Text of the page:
Talking about controversial issues can be risky.
This article first appeared October 16, 2017 on Medpage Today.
By Joyce Frieden
The American College of Physicians is asking doctors to commit to asking patients about guns and to be willing to add their names to list of colleagues who support this safety conversation initiative.
But do physicians who publicly commit to having this conversation -- or take public stands on other issues -- have to worry about retaliation from opponents, either online or otherwise?
To answer that question, MedPage Today turned to Ron Harman King, who produces the Wired Practice videos featured on MedPage Today.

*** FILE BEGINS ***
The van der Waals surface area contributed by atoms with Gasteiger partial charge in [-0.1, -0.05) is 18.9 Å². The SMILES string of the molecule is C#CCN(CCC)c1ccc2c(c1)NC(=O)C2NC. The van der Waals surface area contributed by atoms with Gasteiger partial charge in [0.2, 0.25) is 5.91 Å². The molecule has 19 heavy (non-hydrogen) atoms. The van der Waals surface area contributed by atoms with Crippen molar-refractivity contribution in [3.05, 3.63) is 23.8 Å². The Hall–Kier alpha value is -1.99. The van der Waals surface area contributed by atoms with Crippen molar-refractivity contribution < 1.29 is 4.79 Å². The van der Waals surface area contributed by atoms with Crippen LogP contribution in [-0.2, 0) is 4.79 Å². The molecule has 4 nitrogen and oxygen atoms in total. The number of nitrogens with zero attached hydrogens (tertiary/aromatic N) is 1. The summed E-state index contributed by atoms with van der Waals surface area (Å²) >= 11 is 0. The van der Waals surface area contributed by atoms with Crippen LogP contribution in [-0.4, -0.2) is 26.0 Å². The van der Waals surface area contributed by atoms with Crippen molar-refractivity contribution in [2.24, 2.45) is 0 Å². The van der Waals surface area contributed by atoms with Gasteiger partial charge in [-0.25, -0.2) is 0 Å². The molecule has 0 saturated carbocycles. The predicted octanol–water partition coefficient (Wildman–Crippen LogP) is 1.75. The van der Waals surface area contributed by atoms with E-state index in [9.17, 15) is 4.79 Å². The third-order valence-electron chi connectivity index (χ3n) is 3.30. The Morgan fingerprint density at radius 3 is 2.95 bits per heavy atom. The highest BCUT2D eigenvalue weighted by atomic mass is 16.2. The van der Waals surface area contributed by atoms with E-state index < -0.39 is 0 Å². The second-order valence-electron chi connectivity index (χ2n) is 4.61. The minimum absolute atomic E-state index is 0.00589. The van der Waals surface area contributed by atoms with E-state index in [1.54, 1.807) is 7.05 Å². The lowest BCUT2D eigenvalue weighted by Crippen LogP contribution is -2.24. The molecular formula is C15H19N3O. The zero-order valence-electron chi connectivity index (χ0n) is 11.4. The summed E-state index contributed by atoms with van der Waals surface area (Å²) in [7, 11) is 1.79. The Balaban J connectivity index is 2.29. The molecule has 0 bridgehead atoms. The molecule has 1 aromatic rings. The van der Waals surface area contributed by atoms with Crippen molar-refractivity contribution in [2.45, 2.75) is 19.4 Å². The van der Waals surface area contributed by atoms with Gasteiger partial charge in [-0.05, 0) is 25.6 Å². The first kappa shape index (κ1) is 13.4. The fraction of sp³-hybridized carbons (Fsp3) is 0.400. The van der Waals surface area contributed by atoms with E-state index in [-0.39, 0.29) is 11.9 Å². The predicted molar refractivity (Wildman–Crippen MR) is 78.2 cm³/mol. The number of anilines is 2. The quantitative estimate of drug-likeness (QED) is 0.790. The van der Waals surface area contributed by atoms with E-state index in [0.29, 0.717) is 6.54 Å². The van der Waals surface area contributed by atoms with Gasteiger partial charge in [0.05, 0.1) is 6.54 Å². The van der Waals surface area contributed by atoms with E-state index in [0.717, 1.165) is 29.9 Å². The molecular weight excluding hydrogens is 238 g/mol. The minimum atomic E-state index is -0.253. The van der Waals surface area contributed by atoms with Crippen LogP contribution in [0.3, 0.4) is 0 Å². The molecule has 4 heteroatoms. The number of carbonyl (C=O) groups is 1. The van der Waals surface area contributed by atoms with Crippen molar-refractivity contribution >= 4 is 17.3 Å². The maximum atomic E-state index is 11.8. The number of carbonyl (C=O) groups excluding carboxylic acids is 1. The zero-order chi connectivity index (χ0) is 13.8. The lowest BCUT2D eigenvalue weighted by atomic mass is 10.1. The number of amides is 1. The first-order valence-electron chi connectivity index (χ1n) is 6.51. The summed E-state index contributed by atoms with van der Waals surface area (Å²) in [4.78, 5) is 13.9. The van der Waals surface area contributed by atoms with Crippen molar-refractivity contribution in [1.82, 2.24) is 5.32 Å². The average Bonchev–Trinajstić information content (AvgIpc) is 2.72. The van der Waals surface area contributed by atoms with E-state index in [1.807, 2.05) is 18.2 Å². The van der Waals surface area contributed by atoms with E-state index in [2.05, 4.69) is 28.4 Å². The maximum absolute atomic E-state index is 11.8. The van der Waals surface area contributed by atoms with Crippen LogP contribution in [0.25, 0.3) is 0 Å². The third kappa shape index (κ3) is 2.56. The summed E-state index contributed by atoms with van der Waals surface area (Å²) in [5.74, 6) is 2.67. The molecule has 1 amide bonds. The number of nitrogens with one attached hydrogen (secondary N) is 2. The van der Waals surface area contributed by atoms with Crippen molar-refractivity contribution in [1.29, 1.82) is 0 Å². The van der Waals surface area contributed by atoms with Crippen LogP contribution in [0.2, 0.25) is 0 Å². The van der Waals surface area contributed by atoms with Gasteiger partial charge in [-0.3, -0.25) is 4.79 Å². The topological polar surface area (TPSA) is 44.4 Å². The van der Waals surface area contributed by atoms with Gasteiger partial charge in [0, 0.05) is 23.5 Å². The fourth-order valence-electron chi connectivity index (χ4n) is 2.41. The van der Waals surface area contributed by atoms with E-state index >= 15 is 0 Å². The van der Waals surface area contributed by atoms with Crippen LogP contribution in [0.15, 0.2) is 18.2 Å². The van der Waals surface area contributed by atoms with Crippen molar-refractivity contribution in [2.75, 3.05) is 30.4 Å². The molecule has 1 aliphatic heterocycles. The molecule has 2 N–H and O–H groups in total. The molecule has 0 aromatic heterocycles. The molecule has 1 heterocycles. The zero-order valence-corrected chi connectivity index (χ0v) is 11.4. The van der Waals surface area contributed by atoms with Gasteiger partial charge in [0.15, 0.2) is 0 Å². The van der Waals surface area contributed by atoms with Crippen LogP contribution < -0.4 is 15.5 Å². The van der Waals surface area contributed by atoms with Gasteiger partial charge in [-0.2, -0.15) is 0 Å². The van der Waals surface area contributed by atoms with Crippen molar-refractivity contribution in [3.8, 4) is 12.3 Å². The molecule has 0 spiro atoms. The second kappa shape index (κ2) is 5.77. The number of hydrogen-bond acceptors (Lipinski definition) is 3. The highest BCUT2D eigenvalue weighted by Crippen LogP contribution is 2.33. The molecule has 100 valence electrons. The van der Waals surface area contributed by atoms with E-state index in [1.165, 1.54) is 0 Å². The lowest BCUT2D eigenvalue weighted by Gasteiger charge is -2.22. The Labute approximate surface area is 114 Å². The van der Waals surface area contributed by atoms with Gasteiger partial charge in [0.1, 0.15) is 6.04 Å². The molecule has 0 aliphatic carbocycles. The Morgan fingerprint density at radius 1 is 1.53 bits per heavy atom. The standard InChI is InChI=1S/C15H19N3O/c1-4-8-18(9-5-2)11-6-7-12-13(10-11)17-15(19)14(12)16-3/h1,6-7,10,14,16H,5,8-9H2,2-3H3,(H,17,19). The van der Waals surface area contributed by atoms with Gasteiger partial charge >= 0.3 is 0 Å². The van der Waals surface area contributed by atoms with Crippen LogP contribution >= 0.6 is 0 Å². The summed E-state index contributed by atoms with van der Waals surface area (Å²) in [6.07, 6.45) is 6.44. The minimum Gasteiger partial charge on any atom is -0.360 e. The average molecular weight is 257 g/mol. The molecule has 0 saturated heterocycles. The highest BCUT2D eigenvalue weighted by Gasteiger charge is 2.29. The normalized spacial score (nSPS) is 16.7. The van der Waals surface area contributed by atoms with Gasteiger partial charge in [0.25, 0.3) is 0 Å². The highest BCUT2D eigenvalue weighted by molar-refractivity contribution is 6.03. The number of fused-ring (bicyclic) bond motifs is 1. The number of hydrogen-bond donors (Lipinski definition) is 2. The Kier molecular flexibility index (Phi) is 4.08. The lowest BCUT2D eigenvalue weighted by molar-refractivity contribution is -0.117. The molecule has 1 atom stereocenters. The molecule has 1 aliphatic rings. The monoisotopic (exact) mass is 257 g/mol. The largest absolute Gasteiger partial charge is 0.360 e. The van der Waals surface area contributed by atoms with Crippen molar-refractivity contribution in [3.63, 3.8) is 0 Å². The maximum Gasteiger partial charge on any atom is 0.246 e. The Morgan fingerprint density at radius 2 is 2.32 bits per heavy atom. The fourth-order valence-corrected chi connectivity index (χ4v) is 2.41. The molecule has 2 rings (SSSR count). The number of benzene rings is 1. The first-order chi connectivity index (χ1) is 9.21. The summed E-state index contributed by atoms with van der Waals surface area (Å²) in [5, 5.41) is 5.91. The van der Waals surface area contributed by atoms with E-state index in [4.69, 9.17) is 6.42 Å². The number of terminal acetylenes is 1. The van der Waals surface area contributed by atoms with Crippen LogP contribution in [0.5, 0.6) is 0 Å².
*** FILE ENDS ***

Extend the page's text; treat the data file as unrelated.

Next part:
"Overall, unless you're a celebrity, I'd say the chances of more than a handful of online attacks on most campaign participants are relatively small, and a participant may even find himself or herself gathering new supporters and advocates both online and off-line," said King, owner and CEO of Vanguard Communications, a healthcare marketing firm in Denver, in an email.
"The odds of protesters appearing outside a clinic are small to non-existent, particularly in urban areas," said King. "A clinic might possibly suffer an incidence of graffiti, but I'd be surprised by even that occurrence. If that happens, notify local law enforcement and have the graffiti removed as soon as possible."